Home Lifestyle How to Date in Korea as a Foreigner

How to Date in Korea as a Foreigner

by Becoming a Person
5 mins read

Oh gosh where to begin. I have been living in Seoul, Korea for over a year now, and in South Korea for almost 2 years. This may not be a particularly long time, but as someone who isn’t quite ready for a long-term relationship, I’ve had my fair share of flings and hook-ups. And I certainly have some information I want to share.

Before I get started, I would like to say a few things. First of all, anything I share in this article is from my own experience as an American man living in South Korea with some points of views from my friends sprinkled in. Of course, not everyone will have the same experience, and everyone is unique. Generalizations are never completely true. Especially when it comes to describing the diversity in a city of approximately 22 million people.

Hopefully this will help someone understand what dating in Korea is like, or help someone know what to expect if you plan to move to or visit South Korea.

Let’s get started.

1. Koreans have different expectations of how a relationship evolves

This one is big and it can cause some unnecessary heartache if you don’t communicate well in the beginning. Koreans typically wait to have sex after they’ve agreed about the relationship status while in my experience, westerners will become physical before a relationship status is talked about and agreed upon. This partly has to do with the fact that westerners are slow to consider it “dating” and usually it takes one to two months to consider each other boyfriend and girlfriend.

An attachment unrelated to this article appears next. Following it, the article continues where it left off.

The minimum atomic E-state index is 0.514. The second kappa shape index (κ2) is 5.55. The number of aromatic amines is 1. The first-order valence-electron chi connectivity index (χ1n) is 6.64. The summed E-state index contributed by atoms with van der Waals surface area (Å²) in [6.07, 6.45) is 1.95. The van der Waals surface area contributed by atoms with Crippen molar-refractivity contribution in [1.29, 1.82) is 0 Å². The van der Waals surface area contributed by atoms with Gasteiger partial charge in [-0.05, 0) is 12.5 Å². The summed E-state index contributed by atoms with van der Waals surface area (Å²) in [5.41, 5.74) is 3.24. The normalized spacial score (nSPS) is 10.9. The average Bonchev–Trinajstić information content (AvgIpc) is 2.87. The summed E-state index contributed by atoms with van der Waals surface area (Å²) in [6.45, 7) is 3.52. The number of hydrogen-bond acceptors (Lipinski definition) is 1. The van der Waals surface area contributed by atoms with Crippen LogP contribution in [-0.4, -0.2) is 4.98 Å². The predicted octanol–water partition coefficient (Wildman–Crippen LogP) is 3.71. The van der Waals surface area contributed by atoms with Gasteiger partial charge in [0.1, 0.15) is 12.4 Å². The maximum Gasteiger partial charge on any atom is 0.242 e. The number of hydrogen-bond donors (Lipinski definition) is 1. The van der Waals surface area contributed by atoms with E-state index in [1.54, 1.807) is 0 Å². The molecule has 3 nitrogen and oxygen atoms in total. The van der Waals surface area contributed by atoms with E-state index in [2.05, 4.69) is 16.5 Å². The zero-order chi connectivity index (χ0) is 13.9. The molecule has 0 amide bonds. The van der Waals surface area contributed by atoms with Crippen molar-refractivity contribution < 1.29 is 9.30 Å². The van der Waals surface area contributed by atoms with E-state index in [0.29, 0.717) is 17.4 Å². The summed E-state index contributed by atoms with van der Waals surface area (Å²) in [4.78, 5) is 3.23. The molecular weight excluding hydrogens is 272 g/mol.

I think Koreans are much quicker to use these labels, and because of this, there isn’t much difference in how quickly partners have sex in either culture. Often, Korean women will have sex on the 2nd or 3rd date, but after this they usually consider you a couple. This often applies even if you haven’t explicitly talked about relationship status.

Of course if one person thinks you are a couple, and the other doesn’t there will be problems. So! My suggestion is if you are unsure, ask about her expectations after you two have become physical for the first time. Korean women understand that you’re a foreigner and things might happen a little differently. In fact, most Korean women expect this and will deviate from their cultural norms with you. Just be sure to communicate clearly and early to avoid any heartache.

Beyond this, don’t think that Korean women (or men) won’t go for one-night stands or friends with benefits. My friends and I have encountered this often in Korea. There are still plenty of people specifically looking for this, but the dominant culture still tells people that having sex outside of a relationship is bad. So many people don’t feel comfortable having sex outside of a relationship. Again, communication is key. Don’t forego good communication in the sake of appearing suave or smooth. That is immature and is definitely going to end badly at some point.

2. Korean women (and men) are interested in foreigners

Koreans are interested in foreigners. South Korea is what is called a monoethnic culture. This means that there is predominantly one ethnic group in the country. These cultures are rare throughout the world, although China is also technically one. In South Korea’s case, the country is composed by 98% Koreans with only about 2% foreigners.

Since living here, I have been told my eyes are beautiful and I am so colorful as a person. Korean children often try to touch my beard or my arm-hair. Westerners are simply a rare thing here.

This gives any foreigner a sort of exoticness to most Koreans and this does work in your favor when meeting new people for friends or as potential dates. Especially in a city as big as Seoul, or the next biggest city Busan, it often seems like there is truly endless people to meet. This can be a double-edged sword and is often cited as one of the pitfalls of online and modern dating.